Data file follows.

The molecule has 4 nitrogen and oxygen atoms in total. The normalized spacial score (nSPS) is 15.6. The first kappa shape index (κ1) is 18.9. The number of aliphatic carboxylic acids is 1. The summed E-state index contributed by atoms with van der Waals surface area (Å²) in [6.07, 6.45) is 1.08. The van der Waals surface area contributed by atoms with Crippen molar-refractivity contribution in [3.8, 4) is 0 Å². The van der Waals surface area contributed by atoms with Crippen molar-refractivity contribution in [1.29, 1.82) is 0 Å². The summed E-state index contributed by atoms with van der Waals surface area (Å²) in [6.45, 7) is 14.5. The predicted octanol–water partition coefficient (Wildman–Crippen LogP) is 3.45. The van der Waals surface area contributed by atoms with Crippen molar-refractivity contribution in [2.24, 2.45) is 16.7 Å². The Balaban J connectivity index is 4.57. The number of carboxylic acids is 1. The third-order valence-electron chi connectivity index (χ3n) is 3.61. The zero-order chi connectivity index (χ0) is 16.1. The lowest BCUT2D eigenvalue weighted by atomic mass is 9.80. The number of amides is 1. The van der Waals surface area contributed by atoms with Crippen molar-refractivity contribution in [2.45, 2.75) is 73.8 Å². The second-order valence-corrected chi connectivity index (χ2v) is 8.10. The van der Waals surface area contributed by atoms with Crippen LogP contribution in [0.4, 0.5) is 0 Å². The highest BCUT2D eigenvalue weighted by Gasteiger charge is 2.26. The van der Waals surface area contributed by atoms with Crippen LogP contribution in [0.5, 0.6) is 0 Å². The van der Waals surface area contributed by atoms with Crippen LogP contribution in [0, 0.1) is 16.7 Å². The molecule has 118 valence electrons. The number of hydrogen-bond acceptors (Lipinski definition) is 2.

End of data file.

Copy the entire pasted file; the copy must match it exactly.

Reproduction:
The molecule has 4 nitrogen and oxygen atoms in total. The normalized spacial score (nSPS) is 15.6. The first kappa shape index (κ1) is 18.9. The number of aliphatic carboxylic acids is 1. The summed E-state index contributed by atoms with van der Waals surface area (Å²) in [6.07, 6.45) is 1.08. The van der Waals surface area contributed by atoms with Crippen molar-refractivity contribution in [3.8, 4) is 0 Å². The van der Waals surface area contributed by atoms with Crippen molar-refractivity contribution in [1.29, 1.82) is 0 Å². The summed E-state index contributed by atoms with van der Waals surface area (Å²) in [6.45, 7) is 14.5. The predicted octanol–water partition coefficient (Wildman–Crippen LogP) is 3.45. The van der Waals surface area contributed by atoms with Crippen molar-refractivity contribution in [2.24, 2.45) is 16.7 Å². The Balaban J connectivity index is 4.57. The number of carboxylic acids is 1. The third-order valence-electron chi connectivity index (χ3n) is 3.61. The zero-order chi connectivity index (χ0) is 16.1. The lowest BCUT2D eigenvalue weighted by atomic mass is 9.80. The number of amides is 1. The van der Waals surface area contributed by atoms with Crippen molar-refractivity contribution in [2.45, 2.75) is 73.8 Å². The second-order valence-corrected chi connectivity index (χ2v) is 8.10. The van der Waals surface area contributed by atoms with Crippen LogP contribution in [0.4, 0.5) is 0 Å². The highest BCUT2D eigenvalue weighted by Gasteiger charge is 2.26. The van der Waals surface area contributed by atoms with Crippen LogP contribution in [0.5, 0.6) is 0 Å². The van der Waals surface area contributed by atoms with Crippen LogP contribution in [0, 0.1) is 16.7 Å². The molecule has 118 valence electrons. The number of hydrogen-bond acceptors (Lipinski definition) is 2.